Recently, the joint investigation team into the downing of Malaysia Airlines flight MH17 concluded that the Buk missile system that shot down the civilian aircraft came from Russia, murdering all 298 people on board. Russia has faced no consequences.


German Chancellor Angela Merkel, Russian President Vladimir Putin, French President François Hollande, and Ukrainian President Petro Poroshenko met Oct. 19 in Berlin to talk about putting in place the Minsk agreement meant to bring peace to eastern Ukraine. Photograph courtesy of Germany’s federal government

In Crimea, any opposition to Russia’s occupation is brutally repressed. The indigenous Crimean Tatar people, ethnic Ukrainians, religious minorities, and anyone courageous enough to speak out against the occupation are systematically targeted and imprisoned by the Russian occupation authorities. Earlier this month, the United Nations Educational, Scientific, and Cultural Organization (UNESCO) established a group to monitor human rights violations by the Russian Federation in illegally occupied Crimea. This is another weak and ineffectual response to acts of Russian human rights violations.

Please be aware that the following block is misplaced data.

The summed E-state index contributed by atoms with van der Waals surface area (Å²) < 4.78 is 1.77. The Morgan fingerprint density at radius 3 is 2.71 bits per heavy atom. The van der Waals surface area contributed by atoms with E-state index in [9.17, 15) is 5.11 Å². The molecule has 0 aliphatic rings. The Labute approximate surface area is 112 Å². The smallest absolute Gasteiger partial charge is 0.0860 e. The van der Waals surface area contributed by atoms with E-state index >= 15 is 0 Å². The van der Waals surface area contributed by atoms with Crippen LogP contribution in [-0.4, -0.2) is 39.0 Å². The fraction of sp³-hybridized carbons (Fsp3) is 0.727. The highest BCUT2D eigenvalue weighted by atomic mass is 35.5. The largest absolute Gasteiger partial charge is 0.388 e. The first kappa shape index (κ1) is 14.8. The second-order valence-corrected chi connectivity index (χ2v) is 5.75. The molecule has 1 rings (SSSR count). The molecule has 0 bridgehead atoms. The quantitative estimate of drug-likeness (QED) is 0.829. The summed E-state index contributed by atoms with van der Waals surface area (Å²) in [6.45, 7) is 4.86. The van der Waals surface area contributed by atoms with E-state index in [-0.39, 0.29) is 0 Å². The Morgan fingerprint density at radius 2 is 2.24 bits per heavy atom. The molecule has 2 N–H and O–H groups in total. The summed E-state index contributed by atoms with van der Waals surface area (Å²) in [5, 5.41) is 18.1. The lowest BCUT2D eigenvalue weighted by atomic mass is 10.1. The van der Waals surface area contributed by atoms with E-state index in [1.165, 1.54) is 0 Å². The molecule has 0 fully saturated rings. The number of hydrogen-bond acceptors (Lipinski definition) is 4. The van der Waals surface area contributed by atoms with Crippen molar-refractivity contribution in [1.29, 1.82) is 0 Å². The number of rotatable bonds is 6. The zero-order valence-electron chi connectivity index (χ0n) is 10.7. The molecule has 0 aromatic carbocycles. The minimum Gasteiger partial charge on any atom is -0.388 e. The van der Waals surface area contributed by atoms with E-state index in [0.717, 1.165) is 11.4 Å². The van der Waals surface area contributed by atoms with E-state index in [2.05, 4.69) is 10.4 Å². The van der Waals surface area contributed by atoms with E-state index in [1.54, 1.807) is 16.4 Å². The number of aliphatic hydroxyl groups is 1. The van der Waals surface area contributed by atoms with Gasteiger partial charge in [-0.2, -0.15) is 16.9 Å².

In Syria, Russia has conducted a savage bombing campaign against civilians in the besieged city of Aleppo in support of Putin’s monstrous comrade, Syrian President Bashar al-Assad, murdering women and children, destroying hospitals, and obliterating the city’s infrastructure. The international response has been appallingly ineffectual.